If you are a business owner, there are a number of other fringe benefits that you may provide to your employees that can also have an impact on your tax liability. The rules and requirements are sometimes convoluted, but it is worth the time investment as the tax deductions can be fairly significant.
Any benefits that are provided outside of an employee’s normal remuneration are classified as “fringe benefits” by the IRS. Some of these benefits are taxable and others are non-taxable. These designations also differ between the ability of an employer able to claim the deduction and whether the employee must also report the benefit for their own income, but the two instances are treated separately by the IRS.
For example even if the benefit is not taxable for the employee’s individual tax return, you (the employer) may still be able to deduct the cost of providing the benefit. These fringe benefits can include company cars, health insurance, educational plans, retirement plans, business provided cell phones, de minimis gifts, and even meals provided on site to maintain productivity. Such fringe benefits are 100% tax-deductible expenses.
There are large differences between employee expenses that can be claimed as business expenses and fringe benefit expenses that are also required to be reported on the employee’s gross wage statements. As an example, transportation provided to employees (like a vehicle for commuting to work or even a bicycle) can be written off by the company, but also must be included in the employee’s gross wages at fair market value for income tax purposes.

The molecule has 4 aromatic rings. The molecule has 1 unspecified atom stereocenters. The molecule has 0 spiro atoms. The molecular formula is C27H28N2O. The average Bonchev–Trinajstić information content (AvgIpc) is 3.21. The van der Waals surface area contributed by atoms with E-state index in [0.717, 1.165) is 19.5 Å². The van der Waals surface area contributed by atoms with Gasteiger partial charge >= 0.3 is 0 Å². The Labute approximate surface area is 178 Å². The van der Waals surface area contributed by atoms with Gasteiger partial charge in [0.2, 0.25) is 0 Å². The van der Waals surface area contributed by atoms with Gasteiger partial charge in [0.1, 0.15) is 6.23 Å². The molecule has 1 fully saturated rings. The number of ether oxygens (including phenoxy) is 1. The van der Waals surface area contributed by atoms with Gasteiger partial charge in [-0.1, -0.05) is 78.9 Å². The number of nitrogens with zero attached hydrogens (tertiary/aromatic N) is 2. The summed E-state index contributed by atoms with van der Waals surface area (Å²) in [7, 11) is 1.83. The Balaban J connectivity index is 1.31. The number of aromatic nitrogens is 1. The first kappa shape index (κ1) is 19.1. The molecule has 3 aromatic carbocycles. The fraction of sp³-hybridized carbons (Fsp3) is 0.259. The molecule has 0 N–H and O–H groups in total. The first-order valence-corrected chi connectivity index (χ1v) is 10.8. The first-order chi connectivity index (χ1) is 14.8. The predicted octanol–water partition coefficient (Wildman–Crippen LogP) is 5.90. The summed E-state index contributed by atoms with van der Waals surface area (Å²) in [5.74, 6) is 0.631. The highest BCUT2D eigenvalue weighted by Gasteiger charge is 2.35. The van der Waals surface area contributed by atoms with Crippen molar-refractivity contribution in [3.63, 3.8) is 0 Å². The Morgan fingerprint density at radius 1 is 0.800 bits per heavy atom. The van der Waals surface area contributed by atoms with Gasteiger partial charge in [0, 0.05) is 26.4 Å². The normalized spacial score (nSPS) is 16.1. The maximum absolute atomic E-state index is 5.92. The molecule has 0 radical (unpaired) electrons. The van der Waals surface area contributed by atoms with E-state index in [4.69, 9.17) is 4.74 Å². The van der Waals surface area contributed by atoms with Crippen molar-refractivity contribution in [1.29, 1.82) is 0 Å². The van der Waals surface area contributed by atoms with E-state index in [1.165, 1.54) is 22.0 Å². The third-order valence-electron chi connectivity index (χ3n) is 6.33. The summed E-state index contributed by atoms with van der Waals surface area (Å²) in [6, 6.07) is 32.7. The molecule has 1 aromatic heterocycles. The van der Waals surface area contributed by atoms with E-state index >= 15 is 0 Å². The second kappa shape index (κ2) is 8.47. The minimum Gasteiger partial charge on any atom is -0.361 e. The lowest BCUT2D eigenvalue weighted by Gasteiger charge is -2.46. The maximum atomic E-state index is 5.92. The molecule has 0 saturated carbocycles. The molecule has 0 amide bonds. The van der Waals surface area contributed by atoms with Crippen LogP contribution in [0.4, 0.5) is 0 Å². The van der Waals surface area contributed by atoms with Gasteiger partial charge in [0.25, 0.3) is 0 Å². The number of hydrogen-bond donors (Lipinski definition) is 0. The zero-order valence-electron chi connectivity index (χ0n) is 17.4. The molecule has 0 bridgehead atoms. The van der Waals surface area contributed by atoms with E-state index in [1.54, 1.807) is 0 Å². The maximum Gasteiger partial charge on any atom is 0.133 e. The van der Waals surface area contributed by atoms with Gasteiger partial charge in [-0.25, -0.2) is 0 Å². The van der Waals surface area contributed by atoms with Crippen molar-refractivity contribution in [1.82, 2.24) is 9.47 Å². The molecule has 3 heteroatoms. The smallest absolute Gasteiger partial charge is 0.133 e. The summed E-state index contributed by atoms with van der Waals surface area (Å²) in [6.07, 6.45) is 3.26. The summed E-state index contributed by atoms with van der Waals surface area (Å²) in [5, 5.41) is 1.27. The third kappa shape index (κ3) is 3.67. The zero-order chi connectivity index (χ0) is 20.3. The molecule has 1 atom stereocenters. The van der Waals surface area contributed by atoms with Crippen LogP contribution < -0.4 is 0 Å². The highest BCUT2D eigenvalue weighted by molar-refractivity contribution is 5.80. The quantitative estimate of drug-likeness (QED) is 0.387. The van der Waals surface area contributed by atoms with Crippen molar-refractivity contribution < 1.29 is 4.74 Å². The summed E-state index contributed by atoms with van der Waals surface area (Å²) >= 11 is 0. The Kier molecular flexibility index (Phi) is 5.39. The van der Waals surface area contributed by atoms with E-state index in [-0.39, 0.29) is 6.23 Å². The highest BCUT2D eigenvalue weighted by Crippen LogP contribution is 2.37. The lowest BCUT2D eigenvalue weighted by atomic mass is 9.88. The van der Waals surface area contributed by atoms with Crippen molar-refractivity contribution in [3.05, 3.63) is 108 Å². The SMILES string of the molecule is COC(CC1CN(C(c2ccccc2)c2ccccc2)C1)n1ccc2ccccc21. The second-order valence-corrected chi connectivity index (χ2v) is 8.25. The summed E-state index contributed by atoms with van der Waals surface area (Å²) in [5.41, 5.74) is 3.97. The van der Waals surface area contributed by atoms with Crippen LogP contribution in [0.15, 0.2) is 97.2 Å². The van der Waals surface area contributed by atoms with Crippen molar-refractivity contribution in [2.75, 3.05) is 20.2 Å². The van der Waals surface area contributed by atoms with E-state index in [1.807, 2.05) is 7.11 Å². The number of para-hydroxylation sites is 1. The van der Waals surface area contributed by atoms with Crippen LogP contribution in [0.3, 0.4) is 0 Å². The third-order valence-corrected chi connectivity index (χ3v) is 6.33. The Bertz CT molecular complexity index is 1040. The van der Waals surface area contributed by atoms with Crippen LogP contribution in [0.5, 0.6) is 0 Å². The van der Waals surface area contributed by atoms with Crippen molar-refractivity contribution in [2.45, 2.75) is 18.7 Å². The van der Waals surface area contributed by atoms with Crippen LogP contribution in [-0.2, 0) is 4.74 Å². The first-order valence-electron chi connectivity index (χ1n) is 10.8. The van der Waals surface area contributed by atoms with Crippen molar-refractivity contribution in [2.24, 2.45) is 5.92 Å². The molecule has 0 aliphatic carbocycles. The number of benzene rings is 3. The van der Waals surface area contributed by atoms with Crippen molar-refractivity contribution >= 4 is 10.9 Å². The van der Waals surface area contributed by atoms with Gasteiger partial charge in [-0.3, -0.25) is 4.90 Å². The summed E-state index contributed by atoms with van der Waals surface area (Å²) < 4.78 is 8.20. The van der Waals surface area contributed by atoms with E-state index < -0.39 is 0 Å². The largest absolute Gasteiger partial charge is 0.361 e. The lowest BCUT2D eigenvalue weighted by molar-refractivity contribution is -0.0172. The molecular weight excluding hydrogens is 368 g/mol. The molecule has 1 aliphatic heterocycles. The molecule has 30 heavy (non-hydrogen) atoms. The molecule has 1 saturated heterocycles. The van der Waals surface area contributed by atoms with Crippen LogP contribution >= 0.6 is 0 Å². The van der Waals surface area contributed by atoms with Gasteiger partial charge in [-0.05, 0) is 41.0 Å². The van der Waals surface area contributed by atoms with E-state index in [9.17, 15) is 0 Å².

On the other hand, providing discounts on company products or services (such as tickets to a theatre or sporting events, or use of company property, such as a photocopier) can be provided to an employee tax-free, but are still tax deductible for the employer. Educational assistance, life insurance up to $50,000, dependent care assistance, and tuition reduction fringe benefits are also benefits that are tax-free to the employee and deductible by the company that employs them.
Exclusions and Discriminatory Benefits
As a business, you also need to be careful of fringe benefits that are provided to a discriminate few. Fringe benefits that favor certain employees or are targeted towards only the top employees in the company, do not qualify as a non-taxable benefit for the employee and must be included in their gross wage statements.
The fringe benefits that are excluded from an employee’s gross wages are considered exclusions and each category of exclusion (such as those listed above, including commuting transportation, meals, educational assistance, tuition reduction, cafeteria plans, health benefits, athletic facilities, de minimis gifts, employee stock options, employer provided cell phones, lodging on premises, group term life insurance, moving expenses, and adoption assistance) has its own unique requirements in order to be excluded from an employee’s gross wages as a taxable benefit.
Meet with a tax professional to see how your company’s fringe benefits could be made more compliant with current regulations to provide the best benefits at the least cost.